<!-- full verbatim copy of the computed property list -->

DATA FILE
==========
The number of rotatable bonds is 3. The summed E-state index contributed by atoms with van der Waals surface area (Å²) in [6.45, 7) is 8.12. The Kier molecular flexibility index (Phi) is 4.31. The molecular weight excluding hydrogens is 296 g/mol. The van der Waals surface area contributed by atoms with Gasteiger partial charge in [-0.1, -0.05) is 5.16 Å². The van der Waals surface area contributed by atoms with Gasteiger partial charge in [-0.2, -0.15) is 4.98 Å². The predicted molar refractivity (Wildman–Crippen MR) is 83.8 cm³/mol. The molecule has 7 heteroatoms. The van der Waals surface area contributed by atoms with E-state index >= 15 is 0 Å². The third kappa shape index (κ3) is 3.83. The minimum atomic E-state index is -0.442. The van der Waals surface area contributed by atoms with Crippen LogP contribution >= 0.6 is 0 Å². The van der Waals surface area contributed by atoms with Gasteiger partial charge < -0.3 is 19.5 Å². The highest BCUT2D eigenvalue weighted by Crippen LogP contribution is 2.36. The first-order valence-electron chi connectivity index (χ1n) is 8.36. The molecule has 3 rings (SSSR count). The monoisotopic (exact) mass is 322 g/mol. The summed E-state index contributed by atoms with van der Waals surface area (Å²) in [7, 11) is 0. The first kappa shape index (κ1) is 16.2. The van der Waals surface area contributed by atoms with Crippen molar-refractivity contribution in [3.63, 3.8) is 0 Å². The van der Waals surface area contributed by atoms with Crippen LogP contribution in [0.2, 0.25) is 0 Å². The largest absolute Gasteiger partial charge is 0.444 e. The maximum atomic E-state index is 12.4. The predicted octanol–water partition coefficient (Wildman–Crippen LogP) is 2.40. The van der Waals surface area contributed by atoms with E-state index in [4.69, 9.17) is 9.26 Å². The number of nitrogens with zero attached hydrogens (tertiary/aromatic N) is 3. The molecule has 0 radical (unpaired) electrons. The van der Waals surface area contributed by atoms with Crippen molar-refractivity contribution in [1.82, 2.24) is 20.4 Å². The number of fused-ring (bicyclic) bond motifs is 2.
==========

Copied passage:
The number of rotatable bonds is 3. The summed E-state index contributed by atoms with van der Waals surface area (Å²) in [6.45, 7) is 8.12. The Kier molecular flexibility index (Phi) is 4.31. The molecular weight excluding hydrogens is 296 g/mol. The van der Waals surface area contributed by atoms with Gasteiger partial charge in [-0.1, -0.05) is 5.16 Å². The van der Waals surface area contributed by atoms with Gasteiger partial charge in [-0.2, -0.15) is 4.98 Å². The predicted molar refractivity (Wildman–Crippen MR) is 83.8 cm³/mol. The molecule has 7 heteroatoms. The van der Waals surface area contributed by atoms with E-state index >= 15 is 0 Å². The third kappa shape index (κ3) is 3.83. The minimum atomic E-state index is -0.442. The van der Waals surface area contributed by atoms with Crippen LogP contribution >= 0.6 is 0 Å². The van der Waals surface area contributed by atoms with Gasteiger partial charge < -0.3 is 19.5 Å². The highest BCUT2D eigenvalue weighted by Crippen LogP contribution is 2.36. The first-order valence-electron chi connectivity index (χ1n) is 8.36. The molecule has 3 rings (SSSR count). The monoisotopic (exact) mass is 322 g/mol. The summed E-state index contributed by atoms with van der Waals surface area (Å²) in [7, 11) is 0. The first kappa shape index (κ1) is 16.2. The van der Waals surface area contributed by atoms with Crippen molar-refractivity contribution in [3.63, 3.8) is 0 Å². The van der Waals surface area contributed by atoms with Crippen LogP contribution in [0.2, 0.25) is 0 Å². The largest absolute Gasteiger partial charge is 0.444 e. The maximum atomic E-state index is 12.4. The predicted octanol–water partition coefficient (Wildman–Crippen LogP) is 2.40. The van der Waals surface area contributed by atoms with E-state index in [4.69, 9.17) is 9.26 Å². The number of nitrogens with zero attached hydrogens (tertiary/aromatic N) is 3. The molecule has 0 radical (unpaired) electrons. The van der Waals surface area contributed by atoms with Crippen molar-refractivity contribution in [1.82, 2.24) is 20.4 Å². The number of fused-ring (bicyclic) bond motifs is 2.